Uncertainty about size

The erosion of the Vredefort crater over the last two billion years has made it difficult for scientists to determine the crater’s original size in the past.

In 2018, Roger Gibson, a structural geologist from the University of the Witwatersrand in South Africa who was not involved in the study, explained to NASA’s Earth Observatory how erosion affects ancient impact craters like Vredefort. He described it as like continually slicing the rim off a bowl. “If you slice horizontally through the bowl progressively, you would see that the bowl’s diameter will decrease with each slice you take off.”

The researchers noted that newer rock formations have emerged atop parts of the crater in addition to the natural erosion of the Vredefort impact structure. Because of this, the majority of the crater’s original structure has been entirely covered by younger rocks, and only a small portion of the elevated rim of the crater is visible today, making it even more difficult to determine the crater’s original size.

Today, large parts of the Vredefort crater are barely recognizable as an impact structure. (Image credit: Shutterstock)

However, by concentrating on the minerals surrounding the crater, other recent studies have estimated the size of the Vredefort crater. According to the study’s authors, by doing this, researchers have discovered shock fractures and deformations in crystals like quartz and zircon that were brought on by the ancient impact, extending the blast’s known radius.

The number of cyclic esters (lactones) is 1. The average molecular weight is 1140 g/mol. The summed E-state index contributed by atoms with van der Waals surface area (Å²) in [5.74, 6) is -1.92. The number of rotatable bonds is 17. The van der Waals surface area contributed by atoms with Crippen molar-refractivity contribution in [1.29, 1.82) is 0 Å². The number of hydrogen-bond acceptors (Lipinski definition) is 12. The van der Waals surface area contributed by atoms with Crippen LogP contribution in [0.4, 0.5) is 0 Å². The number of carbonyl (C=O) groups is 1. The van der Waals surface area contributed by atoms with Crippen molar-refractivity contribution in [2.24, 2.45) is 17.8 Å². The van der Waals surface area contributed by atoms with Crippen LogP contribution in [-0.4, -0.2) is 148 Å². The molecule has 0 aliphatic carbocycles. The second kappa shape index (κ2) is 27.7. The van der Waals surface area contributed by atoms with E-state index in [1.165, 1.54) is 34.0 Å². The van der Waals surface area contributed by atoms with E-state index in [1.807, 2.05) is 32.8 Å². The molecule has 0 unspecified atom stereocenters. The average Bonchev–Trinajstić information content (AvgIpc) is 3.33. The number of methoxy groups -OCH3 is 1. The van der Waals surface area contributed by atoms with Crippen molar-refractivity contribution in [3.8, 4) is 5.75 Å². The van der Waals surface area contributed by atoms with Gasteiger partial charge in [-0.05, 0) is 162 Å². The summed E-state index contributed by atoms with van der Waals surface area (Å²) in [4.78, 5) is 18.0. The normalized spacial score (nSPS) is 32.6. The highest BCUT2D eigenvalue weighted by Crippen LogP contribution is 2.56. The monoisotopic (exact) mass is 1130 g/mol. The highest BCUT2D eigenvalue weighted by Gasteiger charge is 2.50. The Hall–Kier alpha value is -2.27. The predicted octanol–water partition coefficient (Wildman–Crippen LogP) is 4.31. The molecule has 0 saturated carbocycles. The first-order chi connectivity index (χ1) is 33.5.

Because of this, the scientists are certain that their updated estimates of the Vredefort asteroid’s size is more accurate than earlier ones.

The impact that killed the dinosaurs occurred 66 million years ago, and the asteroid that killed them probably had a width of 7.5 miles (12 km). The end of the Cretaceous period produced massive forest fires, acid rain, a tsunami halfway around the world, and miles-high waves. It also sent dust and ash plumes into the atmosphere, which significantly changed the planet’s climate. The event eliminated about 75% of life on Earth, according to a study that was published in the journal Scientific Reports.

The new study indicates that the Vredefort asteroid was probably about twice as large as the dinosaur-killer, based on the updated estimates of the crater’s original size. The impact would have been even more severe because it might have been traveling much faster; in fact, the study’s authors speculate that it might have been the single largest energy-release event in Earth history. Nevertheless, there is little proof of the blast’s earth-shaking force or the collision’s effects on the planet because it occurred so long ago.

The statement from study co-author Miki Nakajima, a planetary scientist at the University of Rochester in New York, said “since there were only single-cell lifeforms and no trees existed two billion years ago, the Vredefort impact did not leave a record of mass extinction or forest fires, unlike the Chicxulub impact.” “However, the impact would have affected the global climate potentially more extensively than the Chicxulub impact did.”

Thus, the only way scientists may be able to learn more about this catastrophic impact is if they keep studying the Vredefort crater.